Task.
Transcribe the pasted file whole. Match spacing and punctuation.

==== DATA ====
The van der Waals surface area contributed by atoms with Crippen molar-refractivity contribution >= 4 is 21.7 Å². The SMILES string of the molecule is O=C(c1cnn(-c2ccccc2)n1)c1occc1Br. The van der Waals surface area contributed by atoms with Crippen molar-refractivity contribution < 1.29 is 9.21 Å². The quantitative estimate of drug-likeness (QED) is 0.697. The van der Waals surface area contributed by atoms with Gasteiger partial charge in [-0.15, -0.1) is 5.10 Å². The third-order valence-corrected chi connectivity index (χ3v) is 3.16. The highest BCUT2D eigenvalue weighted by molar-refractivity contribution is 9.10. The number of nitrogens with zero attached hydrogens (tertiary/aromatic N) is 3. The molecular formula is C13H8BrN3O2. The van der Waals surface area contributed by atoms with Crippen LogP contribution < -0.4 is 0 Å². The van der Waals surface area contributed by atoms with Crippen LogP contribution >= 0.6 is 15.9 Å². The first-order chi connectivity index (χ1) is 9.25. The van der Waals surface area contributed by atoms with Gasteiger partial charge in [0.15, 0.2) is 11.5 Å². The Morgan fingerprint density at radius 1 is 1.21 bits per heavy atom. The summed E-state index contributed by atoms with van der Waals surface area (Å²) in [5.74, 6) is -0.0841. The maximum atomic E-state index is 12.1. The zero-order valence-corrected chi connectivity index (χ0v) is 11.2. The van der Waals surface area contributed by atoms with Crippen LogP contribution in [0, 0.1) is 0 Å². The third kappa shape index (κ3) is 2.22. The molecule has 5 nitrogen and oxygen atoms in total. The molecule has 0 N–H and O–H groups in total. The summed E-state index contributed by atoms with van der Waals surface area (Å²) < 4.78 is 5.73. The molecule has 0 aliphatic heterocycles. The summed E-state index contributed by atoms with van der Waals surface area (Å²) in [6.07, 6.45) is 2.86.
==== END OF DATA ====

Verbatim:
The van der Waals surface area contributed by atoms with Crippen molar-refractivity contribution >= 4 is 21.7 Å². The SMILES string of the molecule is O=C(c1cnn(-c2ccccc2)n1)c1occc1Br. The van der Waals surface area contributed by atoms with Crippen molar-refractivity contribution < 1.29 is 9.21 Å². The quantitative estimate of drug-likeness (QED) is 0.697. The van der Waals surface area contributed by atoms with Gasteiger partial charge in [-0.15, -0.1) is 5.10 Å². The third-order valence-corrected chi connectivity index (χ3v) is 3.16. The highest BCUT2D eigenvalue weighted by molar-refractivity contribution is 9.10. The number of nitrogens with zero attached hydrogens (tertiary/aromatic N) is 3. The molecular formula is C13H8BrN3O2. The van der Waals surface area contributed by atoms with Crippen LogP contribution < -0.4 is 0 Å². The van der Waals surface area contributed by atoms with Crippen LogP contribution >= 0.6 is 15.9 Å². The first-order chi connectivity index (χ1) is 9.25. The van der Waals surface area contributed by atoms with Gasteiger partial charge in [0.15, 0.2) is 11.5 Å². The Morgan fingerprint density at radius 1 is 1.21 bits per heavy atom. The summed E-state index contributed by atoms with van der Waals surface area (Å²) in [5.74, 6) is -0.0841. The maximum atomic E-state index is 12.1. The zero-order valence-corrected chi connectivity index (χ0v) is 11.2. The van der Waals surface area contributed by atoms with Crippen LogP contribution in [0, 0.1) is 0 Å². The third kappa shape index (κ3) is 2.22. The molecule has 5 nitrogen and oxygen atoms in total. The molecule has 0 N–H and O–H groups in total. The summed E-state index contributed by atoms with van der Waals surface area (Å²) < 4.78 is 5.73. The molecule has 0 aliphatic heterocycles. The summed E-state index contributed by atoms with van der Waals surface area (Å²) in [6.07, 6.45) is 2.86.